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8

Philipp, anything is possible if you set your mind to it. You can solve your issue by extending the WordPress image editor class. Note I'm using WordPress 3.7 - I haven't checked any of the below code in earlier versions and in the latest 3.8 release. Image Editor basics WordPress has two built in classes that handle image manipulation: ...


7

A simple answer is that you can remove 2 unused sizes by enter 0 for their width or height. For example, you need only the small thumbnail 150x150 and full-sized image, so enter 0 for width and height of Medium and Large sizez.


6

Following Justice Is Cheap lead, I ended adapting the functions from this plugin: http://wordpress.org/extend/plugins/custom-upload-dir/ <?php /* * Change upload directory for PDF files * Only works in WordPress 3.3+ */ add_filter('wp_handle_upload_prefilter', 'wpse47415_pre_upload'); add_filter('wp_handle_upload', 'wpse47415_post_upload'); ...


6

I would advise against un-ticking 'Organize Media' unless in a situation where you are handling storage elsewhere. Having a large amount of files in one directory is flawed for many reasons, though there is some situations where this is unavoidable but for a website this is always unavoidable. I inherited a Wordpress website and was tasked with moving it ...


5

In addition to what Joseph suggested, you can also define the upload path in the wp-config.php file like this: define( 'UPLOADS', 'wp-content/'.'files' ); If you'd like it outside the wp-content folder, specify path like this: define( 'UPLOADS', ''.'uploads' ); For uploading to a folder like example.com/images, use this code: //Custom upload path ...


5

Another chance to recommend two plugins I created that together will do what you want. Virtual intermediate images will intercept the creation of the intermediate image sizes: they will not be created on disk, but still exist in the metadata array. This makes WordPress think they exist so you can use them like normal images. The companion plugin, On-Demand ...


4

Images sizes for the purpose of creating/deleting attachments seem to be retrieved with get_intermediate_image_sizes() function, that isn't documented in Codex (only briefly mentioned in 3.0 release notes). That function passes result (combined set of default and custom image sizes) through intermediate_image_sizes filter, so you can likely use that hook to ...


4

You can add a filter to upload_dir. Here is a simple class I wrote to do this for a project. Use the protected $filter_path variable to define the alternate uploads directory (*will be relative to wp-content/uploads) class UGC_Attachment { protected $upload_dir; protected $upload_url; protected $filter_path = ...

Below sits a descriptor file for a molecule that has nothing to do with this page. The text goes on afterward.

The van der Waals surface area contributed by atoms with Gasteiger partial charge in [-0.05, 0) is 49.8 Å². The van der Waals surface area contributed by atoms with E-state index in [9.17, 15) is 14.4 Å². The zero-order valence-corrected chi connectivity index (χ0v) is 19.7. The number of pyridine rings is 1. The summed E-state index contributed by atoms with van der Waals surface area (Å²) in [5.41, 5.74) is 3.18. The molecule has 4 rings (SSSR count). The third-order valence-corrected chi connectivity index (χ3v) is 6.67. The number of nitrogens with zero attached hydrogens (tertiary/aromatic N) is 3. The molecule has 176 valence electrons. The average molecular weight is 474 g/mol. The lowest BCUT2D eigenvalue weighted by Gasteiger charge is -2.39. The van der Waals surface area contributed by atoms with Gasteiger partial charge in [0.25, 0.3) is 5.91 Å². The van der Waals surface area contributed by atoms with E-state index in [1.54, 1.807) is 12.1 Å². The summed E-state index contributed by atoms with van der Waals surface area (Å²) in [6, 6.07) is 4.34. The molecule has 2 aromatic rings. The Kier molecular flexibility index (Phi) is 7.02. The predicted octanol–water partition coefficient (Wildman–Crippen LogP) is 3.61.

4

Go to Dashboard -> Settings -> Media Enter the desired location in Store uploads in this folder Uncheck Organize my uploads into month- and year-based folders This will specify the global upload location. To specify a per-file upload location, you'll need to use a Plugin, such as WP Easy Uploader (not an endorsement, per se; it was just the first ...


4

Both of these are possible. Insert Attachment into Media Library By using the wp_insert_attachment function, you can insert your uploaded images to the Media Library. This is the example code from the Docs: <?php $wp_filetype = wp_check_filetype(basename($filename), null ); $wp_upload_dir = wp_upload_dir(); $attachment = array( 'guid' => ...


3

It turns out I was barking up the wrong (or at least a slightly different) tree by using wp_insert_attachment. media_sideload_image managed to pull attachments from other blogs on the same multisite install, copy them to the aggregating blog's uploads directory, and generate thumbnails, while wp_insert_attachment was doing what it was supposed to, which just ...


3

If i understand your question right you want a function within your theme that adds directories for the current post_type? like: uploads/post_type_name. if so here is a function for that: function wpse_16722_type_upload_dir( $args ) { // Get the current post_id $id = ( isset( $_REQUEST['post_id'] ) ? $_REQUEST['post_id'] : '' ); if( $id ) { ...


3

Yes, it does. I had to do something similar just yesterday and worked out this solution. About the same as the linked solution, but with a bit more error checking. <?php add_filter('upload_dir', 'cgg_upload_dir'); function cgg_upload_dir($dir) { // xxx Lots of $_REQUEST usage in here, not a great idea. // Are we where we want to be? if ...


3

if you need to change default media upload location,you need to edit the wp-config.php file located in the root directory of your WordPress installation. If you want upload directory to be wp-content/files then you will need to place the following code in wp-config.php define( 'UPLOADS', 'wp-content/'.'files' ); If you want the upload directory to be ...


2